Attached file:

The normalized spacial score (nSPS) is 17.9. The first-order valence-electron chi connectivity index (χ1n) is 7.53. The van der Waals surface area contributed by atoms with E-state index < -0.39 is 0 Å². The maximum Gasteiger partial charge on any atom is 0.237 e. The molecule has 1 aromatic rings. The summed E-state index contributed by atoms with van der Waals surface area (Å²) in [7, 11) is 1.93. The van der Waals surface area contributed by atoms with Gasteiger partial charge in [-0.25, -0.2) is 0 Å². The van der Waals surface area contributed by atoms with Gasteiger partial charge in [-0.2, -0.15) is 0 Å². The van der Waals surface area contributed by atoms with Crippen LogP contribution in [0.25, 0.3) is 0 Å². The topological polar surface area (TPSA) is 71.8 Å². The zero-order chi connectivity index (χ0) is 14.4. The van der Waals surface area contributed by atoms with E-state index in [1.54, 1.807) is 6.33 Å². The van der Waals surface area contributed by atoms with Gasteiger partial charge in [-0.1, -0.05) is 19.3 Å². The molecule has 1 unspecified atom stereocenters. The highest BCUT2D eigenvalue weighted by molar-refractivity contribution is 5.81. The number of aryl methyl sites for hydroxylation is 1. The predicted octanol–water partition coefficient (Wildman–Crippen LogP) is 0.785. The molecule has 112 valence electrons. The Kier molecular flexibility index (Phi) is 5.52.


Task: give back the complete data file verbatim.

The normalized spacial score (nSPS) is 17.9. The first-order valence-electron chi connectivity index (χ1n) is 7.53. The van der Waals surface area contributed by atoms with E-state index < -0.39 is 0 Å². The maximum Gasteiger partial charge on any atom is 0.237 e. The molecule has 1 aromatic rings. The summed E-state index contributed by atoms with van der Waals surface area (Å²) in [7, 11) is 1.93. The van der Waals surface area contributed by atoms with Gasteiger partial charge in [-0.25, -0.2) is 0 Å². The van der Waals surface area contributed by atoms with Gasteiger partial charge in [-0.2, -0.15) is 0 Å². The van der Waals surface area contributed by atoms with Crippen LogP contribution in [0.25, 0.3) is 0 Å². The topological polar surface area (TPSA) is 71.8 Å². The zero-order chi connectivity index (χ0) is 14.4. The van der Waals surface area contributed by atoms with E-state index in [1.54, 1.807) is 6.33 Å². The van der Waals surface area contributed by atoms with Gasteiger partial charge in [-0.1, -0.05) is 19.3 Å². The molecule has 1 unspecified atom stereocenters. The highest BCUT2D eigenvalue weighted by molar-refractivity contribution is 5.81. The number of aryl methyl sites for hydroxylation is 1. The predicted octanol–water partition coefficient (Wildman–Crippen LogP) is 0.785. The molecule has 112 valence electrons. The Kier molecular flexibility index (Phi) is 5.52.